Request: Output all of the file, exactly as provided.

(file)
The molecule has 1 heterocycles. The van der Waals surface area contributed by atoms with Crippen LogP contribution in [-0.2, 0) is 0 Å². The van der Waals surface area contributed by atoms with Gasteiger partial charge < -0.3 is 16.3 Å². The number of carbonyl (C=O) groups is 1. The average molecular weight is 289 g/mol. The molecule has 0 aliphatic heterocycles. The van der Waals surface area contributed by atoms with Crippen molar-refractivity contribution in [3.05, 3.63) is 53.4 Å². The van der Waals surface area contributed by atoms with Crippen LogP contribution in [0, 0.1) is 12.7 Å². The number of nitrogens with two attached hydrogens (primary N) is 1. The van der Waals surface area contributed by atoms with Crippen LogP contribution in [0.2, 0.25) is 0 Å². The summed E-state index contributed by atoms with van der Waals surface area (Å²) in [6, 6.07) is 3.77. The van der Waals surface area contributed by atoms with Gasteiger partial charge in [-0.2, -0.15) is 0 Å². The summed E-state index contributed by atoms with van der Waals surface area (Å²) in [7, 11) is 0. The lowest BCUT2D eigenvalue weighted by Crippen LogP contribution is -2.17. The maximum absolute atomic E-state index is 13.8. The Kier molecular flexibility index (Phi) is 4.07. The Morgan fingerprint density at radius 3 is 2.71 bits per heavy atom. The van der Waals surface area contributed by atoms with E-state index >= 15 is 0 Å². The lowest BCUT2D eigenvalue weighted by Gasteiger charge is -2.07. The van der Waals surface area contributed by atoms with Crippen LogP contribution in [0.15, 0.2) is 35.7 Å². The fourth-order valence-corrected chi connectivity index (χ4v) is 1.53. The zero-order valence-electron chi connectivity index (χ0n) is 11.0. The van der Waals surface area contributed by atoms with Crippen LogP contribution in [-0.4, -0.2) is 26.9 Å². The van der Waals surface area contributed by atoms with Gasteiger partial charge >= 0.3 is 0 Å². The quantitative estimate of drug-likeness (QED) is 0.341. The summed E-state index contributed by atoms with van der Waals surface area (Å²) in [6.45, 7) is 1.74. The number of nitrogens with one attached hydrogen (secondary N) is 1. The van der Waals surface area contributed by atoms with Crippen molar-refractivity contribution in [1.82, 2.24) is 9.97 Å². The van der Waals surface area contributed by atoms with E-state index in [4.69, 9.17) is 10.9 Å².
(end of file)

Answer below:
The molecule has 1 heterocycles. The van der Waals surface area contributed by atoms with Crippen LogP contribution in [-0.2, 0) is 0 Å². The van der Waals surface area contributed by atoms with Gasteiger partial charge < -0.3 is 16.3 Å². The number of carbonyl (C=O) groups is 1. The average molecular weight is 289 g/mol. The molecule has 0 aliphatic heterocycles. The van der Waals surface area contributed by atoms with Crippen molar-refractivity contribution in [3.05, 3.63) is 53.4 Å². The van der Waals surface area contributed by atoms with Crippen LogP contribution in [0, 0.1) is 12.7 Å². The number of nitrogens with two attached hydrogens (primary N) is 1. The van der Waals surface area contributed by atoms with Crippen LogP contribution in [0.2, 0.25) is 0 Å². The summed E-state index contributed by atoms with van der Waals surface area (Å²) in [6, 6.07) is 3.77. The van der Waals surface area contributed by atoms with Gasteiger partial charge in [-0.2, -0.15) is 0 Å². The summed E-state index contributed by atoms with van der Waals surface area (Å²) in [7, 11) is 0. The lowest BCUT2D eigenvalue weighted by Crippen LogP contribution is -2.17. The maximum absolute atomic E-state index is 13.8. The Kier molecular flexibility index (Phi) is 4.07. The Morgan fingerprint density at radius 3 is 2.71 bits per heavy atom. The van der Waals surface area contributed by atoms with E-state index >= 15 is 0 Å². The lowest BCUT2D eigenvalue weighted by Gasteiger charge is -2.07. The van der Waals surface area contributed by atoms with Crippen LogP contribution in [0.15, 0.2) is 35.7 Å². The fourth-order valence-corrected chi connectivity index (χ4v) is 1.53. The zero-order valence-electron chi connectivity index (χ0n) is 11.0. The van der Waals surface area contributed by atoms with Crippen LogP contribution in [-0.4, -0.2) is 26.9 Å². The van der Waals surface area contributed by atoms with Gasteiger partial charge >= 0.3 is 0 Å². The quantitative estimate of drug-likeness (QED) is 0.341. The summed E-state index contributed by atoms with van der Waals surface area (Å²) in [6.45, 7) is 1.74. The number of nitrogens with one attached hydrogen (secondary N) is 1. The van der Waals surface area contributed by atoms with Crippen molar-refractivity contribution in [1.82, 2.24) is 9.97 Å². The van der Waals surface area contributed by atoms with E-state index in [4.69, 9.17) is 10.9 Å².